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|10||*||Welker Bearing Company catalog pages Shot Pin & Lock Out Pin Packages with Omni Mounts, pp. 1 14; Welker Products product sheet (Not Dated).|
|Citing Patent||Filing date||Publication date||Applicant||Title|
|US6469272||Jan 23, 2001||Oct 22, 2002||Progressive Tool And Industries Company||Weld gun with inverted roller screw actuator|
|US6526865 *||Apr 25, 2001||Mar 4, 2003||Smc Corporation Of America||Weld cylinder|
|US6787729||Oct 21, 2002||Sep 7, 2004||Progressive Tool & Industries Co.||Multi-axis articulatable robot having a weld gun with inverted roller screw actuator|
|US6931982 *||Jul 12, 2000||Aug 23, 2005||Theodore S. Zajac, Jr.||Linear actuator|
|US7033066||Oct 22, 2003||Apr 25, 2006||Helder Bruce A||Hydraulic actuator assembly with rotation restraint|
|US7490532 *||Jun 1, 2004||Feb 17, 2009||Norgren Automotive, Inc.||Rotatably adjustable apparatus for locating a workpiece|
|US7546915 *||Oct 24, 2006||Jun 16, 2009||Zaytran, Inc.||Square shaft linear actuator|
|US8327752 *||Oct 27, 2006||Dec 11, 2012||General Electric Company||Fluidic actuator for application inside turbomachinery|
|US9080583||Apr 16, 2012||Jul 14, 2015||Zaytran, Inc.||Compact linear actuator with anti-rotation device|
|US20030094441 *||Oct 21, 2002||May 22, 2003||Dugas Michael R.||Multi-axis articulatable robot having a weld gun with inverted roller screw actuator|
|US20040105340 *||Oct 22, 2003||Jun 3, 2004||Helder Bruce A.||Hydraulic actuator assembly with rotation restraint|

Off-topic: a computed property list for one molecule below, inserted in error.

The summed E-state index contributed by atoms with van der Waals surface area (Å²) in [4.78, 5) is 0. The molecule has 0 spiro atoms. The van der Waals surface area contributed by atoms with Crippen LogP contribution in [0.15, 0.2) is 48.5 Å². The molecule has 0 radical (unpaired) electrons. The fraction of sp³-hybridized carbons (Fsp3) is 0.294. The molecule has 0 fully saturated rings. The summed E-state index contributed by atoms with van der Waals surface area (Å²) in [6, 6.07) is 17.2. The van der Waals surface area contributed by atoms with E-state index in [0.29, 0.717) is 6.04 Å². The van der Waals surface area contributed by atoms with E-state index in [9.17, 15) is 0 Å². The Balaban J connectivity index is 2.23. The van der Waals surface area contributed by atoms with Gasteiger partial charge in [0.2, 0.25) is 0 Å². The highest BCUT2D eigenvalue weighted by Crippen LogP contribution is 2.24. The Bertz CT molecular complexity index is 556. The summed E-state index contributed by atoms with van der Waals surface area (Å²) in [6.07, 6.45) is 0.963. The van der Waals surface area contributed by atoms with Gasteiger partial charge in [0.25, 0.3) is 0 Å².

|US20040239025 *||Jun 1, 2004||Dec 2, 2004||Mulder Douglas A.||Rotatably adjustable apparatus for locating a workpiece|
|US20080098884 *||Oct 27, 2006||May 1, 2008||Kripa Kiran Varanasi||Fluidic actuator for application inside turbomachinery|
|WO2001094796A1 *||Jul 12, 2000||Dec 13, 2001||Brian K Thompson||Linear actuator|
|U.S. Classification||92/165.0PR, 92/166|
|International Classification||F15B15/14, F15B15/28|
|Cooperative Classification||F15B15/2892, F15B15/1414|
|European Classification||F15B15/28D, F15B15/14D|
|Jan 29, 1998||AS||Assignment|
Owner name: ZAYTRAN, INC., OHIO
Free format text: ASSIGNMENT OF ASSIGNORS INTEREST;ASSIGNORS:THOMPSON, BRIAN K.;ZAJAC, THEODORE S., JR.;ZAJAC, THEODORE S., SR.;REEL/FRAME:008994/0108
Effective date: 19980128
|Apr 29, 2003||FPAY||Fee payment|
Year of fee payment: 4
|Feb 13, 2007||FPAY||Fee payment|
Year of fee payment: 8
|Jun 6, 2011||REMI||Maintenance fee reminder mailed|
|Nov 2, 2011||LAPS||Lapse for failure to pay maintenance fees|
|Dec 20, 2011||FP||Expired due to failure to pay maintenance fee|
Effective date: 20111102